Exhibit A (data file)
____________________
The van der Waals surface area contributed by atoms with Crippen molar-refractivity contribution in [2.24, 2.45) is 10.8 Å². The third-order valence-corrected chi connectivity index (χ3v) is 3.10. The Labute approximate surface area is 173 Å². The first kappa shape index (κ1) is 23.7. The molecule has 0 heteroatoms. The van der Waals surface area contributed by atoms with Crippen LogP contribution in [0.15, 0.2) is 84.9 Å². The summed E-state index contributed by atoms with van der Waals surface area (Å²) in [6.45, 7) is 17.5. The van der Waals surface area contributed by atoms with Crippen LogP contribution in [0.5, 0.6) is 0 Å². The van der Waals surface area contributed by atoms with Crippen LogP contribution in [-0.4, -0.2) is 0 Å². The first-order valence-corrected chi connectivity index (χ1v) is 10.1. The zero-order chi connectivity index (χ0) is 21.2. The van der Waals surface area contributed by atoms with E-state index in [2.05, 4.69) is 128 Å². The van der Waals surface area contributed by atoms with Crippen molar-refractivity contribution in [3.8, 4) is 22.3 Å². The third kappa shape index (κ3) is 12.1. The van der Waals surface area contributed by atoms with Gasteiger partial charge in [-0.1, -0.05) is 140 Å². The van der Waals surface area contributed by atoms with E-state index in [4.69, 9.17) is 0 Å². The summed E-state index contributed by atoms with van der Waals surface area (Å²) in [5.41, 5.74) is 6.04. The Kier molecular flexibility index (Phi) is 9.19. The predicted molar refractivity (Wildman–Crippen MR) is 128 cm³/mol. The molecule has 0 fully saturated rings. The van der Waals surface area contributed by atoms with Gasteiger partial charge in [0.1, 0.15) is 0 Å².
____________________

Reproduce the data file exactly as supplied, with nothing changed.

The van der Waals surface area contributed by atoms with Crippen molar-refractivity contribution in [2.24, 2.45) is 10.8 Å². The third-order valence-corrected chi connectivity index (χ3v) is 3.10. The Labute approximate surface area is 173 Å². The first kappa shape index (κ1) is 23.7. The molecule has 0 heteroatoms. The van der Waals surface area contributed by atoms with Crippen LogP contribution in [0.15, 0.2) is 84.9 Å². The summed E-state index contributed by atoms with van der Waals surface area (Å²) in [6.45, 7) is 17.5. The van der Waals surface area contributed by atoms with Crippen LogP contribution in [0.5, 0.6) is 0 Å². The van der Waals surface area contributed by atoms with Crippen LogP contribution in [-0.4, -0.2) is 0 Å². The first-order valence-corrected chi connectivity index (χ1v) is 10.1. The zero-order chi connectivity index (χ0) is 21.2. The van der Waals surface area contributed by atoms with E-state index in [2.05, 4.69) is 128 Å². The van der Waals surface area contributed by atoms with Crippen molar-refractivity contribution in [3.8, 4) is 22.3 Å². The third kappa shape index (κ3) is 12.1. The van der Waals surface area contributed by atoms with Gasteiger partial charge in [-0.1, -0.05) is 140 Å². The van der Waals surface area contributed by atoms with E-state index in [4.69, 9.17) is 0 Å². The summed E-state index contributed by atoms with van der Waals surface area (Å²) in [5.41, 5.74) is 6.04. The Kier molecular flexibility index (Phi) is 9.19. The predicted molar refractivity (Wildman–Crippen MR) is 128 cm³/mol. The molecule has 0 fully saturated rings. The van der Waals surface area contributed by atoms with Gasteiger partial charge in [0.1, 0.15) is 0 Å².